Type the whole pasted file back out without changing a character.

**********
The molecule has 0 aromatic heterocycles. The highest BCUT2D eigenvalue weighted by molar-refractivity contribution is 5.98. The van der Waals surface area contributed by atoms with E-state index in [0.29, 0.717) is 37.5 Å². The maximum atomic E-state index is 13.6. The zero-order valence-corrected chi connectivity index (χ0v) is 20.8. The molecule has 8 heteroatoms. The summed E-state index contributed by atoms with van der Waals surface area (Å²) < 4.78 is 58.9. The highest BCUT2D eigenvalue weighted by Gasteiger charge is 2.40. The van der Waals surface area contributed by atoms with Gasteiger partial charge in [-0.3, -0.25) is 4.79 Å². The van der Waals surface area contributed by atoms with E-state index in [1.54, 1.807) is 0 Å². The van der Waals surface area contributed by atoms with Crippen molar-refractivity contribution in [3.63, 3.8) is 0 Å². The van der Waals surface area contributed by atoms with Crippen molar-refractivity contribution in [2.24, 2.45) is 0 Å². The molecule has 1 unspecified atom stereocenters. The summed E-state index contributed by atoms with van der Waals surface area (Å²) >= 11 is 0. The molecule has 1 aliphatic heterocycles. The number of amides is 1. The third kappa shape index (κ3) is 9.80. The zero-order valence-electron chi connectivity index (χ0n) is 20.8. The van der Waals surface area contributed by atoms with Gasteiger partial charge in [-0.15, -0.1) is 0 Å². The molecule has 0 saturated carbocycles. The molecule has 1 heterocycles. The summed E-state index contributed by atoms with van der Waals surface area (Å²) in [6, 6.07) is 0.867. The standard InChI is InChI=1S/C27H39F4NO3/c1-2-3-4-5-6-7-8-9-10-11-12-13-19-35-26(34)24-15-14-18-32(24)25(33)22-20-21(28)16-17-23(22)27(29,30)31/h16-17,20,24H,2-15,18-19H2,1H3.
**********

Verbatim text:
The molecule has 0 aromatic heterocycles. The highest BCUT2D eigenvalue weighted by molar-refractivity contribution is 5.98. The van der Waals surface area contributed by atoms with E-state index in [0.29, 0.717) is 37.5 Å². The maximum atomic E-state index is 13.6. The zero-order valence-corrected chi connectivity index (χ0v) is 20.8. The molecule has 8 heteroatoms. The summed E-state index contributed by atoms with van der Waals surface area (Å²) < 4.78 is 58.9. The highest BCUT2D eigenvalue weighted by Gasteiger charge is 2.40. The van der Waals surface area contributed by atoms with Gasteiger partial charge in [-0.3, -0.25) is 4.79 Å². The van der Waals surface area contributed by atoms with E-state index in [1.54, 1.807) is 0 Å². The van der Waals surface area contributed by atoms with Crippen molar-refractivity contribution in [3.63, 3.8) is 0 Å². The van der Waals surface area contributed by atoms with Crippen molar-refractivity contribution in [2.24, 2.45) is 0 Å². The molecule has 1 unspecified atom stereocenters. The summed E-state index contributed by atoms with van der Waals surface area (Å²) >= 11 is 0. The molecule has 1 aliphatic heterocycles. The number of amides is 1. The third kappa shape index (κ3) is 9.80. The zero-order valence-electron chi connectivity index (χ0n) is 20.8. The van der Waals surface area contributed by atoms with Gasteiger partial charge in [-0.15, -0.1) is 0 Å². The molecule has 0 saturated carbocycles. The molecule has 1 heterocycles. The summed E-state index contributed by atoms with van der Waals surface area (Å²) in [6, 6.07) is 0.867. The standard InChI is InChI=1S/C27H39F4NO3/c1-2-3-4-5-6-7-8-9-10-11-12-13-19-35-26(34)24-15-14-18-32(24)25(33)22-20-21(28)16-17-23(22)27(29,30)31/h16-17,20,24H,2-15,18-19H2,1H3.